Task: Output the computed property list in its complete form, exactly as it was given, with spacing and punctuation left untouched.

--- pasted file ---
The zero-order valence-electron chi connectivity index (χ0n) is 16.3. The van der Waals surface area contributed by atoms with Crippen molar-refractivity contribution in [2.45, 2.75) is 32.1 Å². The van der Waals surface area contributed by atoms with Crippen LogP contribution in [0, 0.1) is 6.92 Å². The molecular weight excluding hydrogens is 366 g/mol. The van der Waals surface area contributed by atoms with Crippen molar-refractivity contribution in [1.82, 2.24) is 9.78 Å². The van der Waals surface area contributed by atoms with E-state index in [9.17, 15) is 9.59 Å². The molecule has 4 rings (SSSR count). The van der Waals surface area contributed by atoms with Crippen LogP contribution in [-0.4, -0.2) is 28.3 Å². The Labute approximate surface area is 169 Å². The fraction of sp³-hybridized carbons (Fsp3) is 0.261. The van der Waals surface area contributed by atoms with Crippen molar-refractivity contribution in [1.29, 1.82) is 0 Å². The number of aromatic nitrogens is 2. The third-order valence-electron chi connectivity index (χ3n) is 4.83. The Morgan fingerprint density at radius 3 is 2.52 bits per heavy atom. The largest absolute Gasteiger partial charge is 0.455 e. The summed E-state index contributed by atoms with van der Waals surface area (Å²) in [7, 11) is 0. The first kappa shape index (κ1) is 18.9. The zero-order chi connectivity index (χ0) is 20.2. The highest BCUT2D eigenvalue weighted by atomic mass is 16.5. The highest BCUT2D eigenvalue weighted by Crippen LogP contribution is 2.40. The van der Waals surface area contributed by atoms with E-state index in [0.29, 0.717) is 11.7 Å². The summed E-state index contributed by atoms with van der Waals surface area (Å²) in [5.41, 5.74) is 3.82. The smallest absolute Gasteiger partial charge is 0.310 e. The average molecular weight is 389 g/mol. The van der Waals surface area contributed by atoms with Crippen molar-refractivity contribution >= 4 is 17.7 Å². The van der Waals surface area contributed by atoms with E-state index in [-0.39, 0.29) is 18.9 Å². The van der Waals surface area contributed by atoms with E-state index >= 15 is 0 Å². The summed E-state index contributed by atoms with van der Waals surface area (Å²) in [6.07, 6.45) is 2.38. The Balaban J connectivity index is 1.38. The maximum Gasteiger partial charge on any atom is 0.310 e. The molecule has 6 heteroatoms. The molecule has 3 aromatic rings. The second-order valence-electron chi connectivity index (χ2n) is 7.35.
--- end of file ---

The zero-order valence-electron chi connectivity index (χ0n) is 16.3. The van der Waals surface area contributed by atoms with Crippen molar-refractivity contribution in [2.45, 2.75) is 32.1 Å². The van der Waals surface area contributed by atoms with Crippen LogP contribution in [0, 0.1) is 6.92 Å². The molecular weight excluding hydrogens is 366 g/mol. The van der Waals surface area contributed by atoms with Crippen molar-refractivity contribution in [1.82, 2.24) is 9.78 Å². The van der Waals surface area contributed by atoms with E-state index in [9.17, 15) is 9.59 Å². The molecule has 4 rings (SSSR count). The van der Waals surface area contributed by atoms with Crippen LogP contribution in [-0.4, -0.2) is 28.3 Å². The Labute approximate surface area is 169 Å². The fraction of sp³-hybridized carbons (Fsp3) is 0.261. The van der Waals surface area contributed by atoms with Crippen molar-refractivity contribution in [1.29, 1.82) is 0 Å². The number of aromatic nitrogens is 2. The third-order valence-electron chi connectivity index (χ3n) is 4.83. The Morgan fingerprint density at radius 3 is 2.52 bits per heavy atom. The largest absolute Gasteiger partial charge is 0.455 e. The summed E-state index contributed by atoms with van der Waals surface area (Å²) in [7, 11) is 0. The first kappa shape index (κ1) is 18.9. The zero-order chi connectivity index (χ0) is 20.2. The highest BCUT2D eigenvalue weighted by atomic mass is 16.5. The highest BCUT2D eigenvalue weighted by Crippen LogP contribution is 2.40. The van der Waals surface area contributed by atoms with E-state index in [0.29, 0.717) is 11.7 Å². The summed E-state index contributed by atoms with van der Waals surface area (Å²) in [5.41, 5.74) is 3.82. The smallest absolute Gasteiger partial charge is 0.310 e. The average molecular weight is 389 g/mol. The van der Waals surface area contributed by atoms with Crippen molar-refractivity contribution >= 4 is 17.7 Å². The van der Waals surface area contributed by atoms with E-state index in [-0.39, 0.29) is 18.9 Å². The van der Waals surface area contributed by atoms with E-state index >= 15 is 0 Å². The summed E-state index contributed by atoms with van der Waals surface area (Å²) in [6.07, 6.45) is 2.38. The Balaban J connectivity index is 1.38. The maximum Gasteiger partial charge on any atom is 0.310 e. The molecule has 6 heteroatoms. The molecule has 3 aromatic rings. The second-order valence-electron chi connectivity index (χ2n) is 7.35.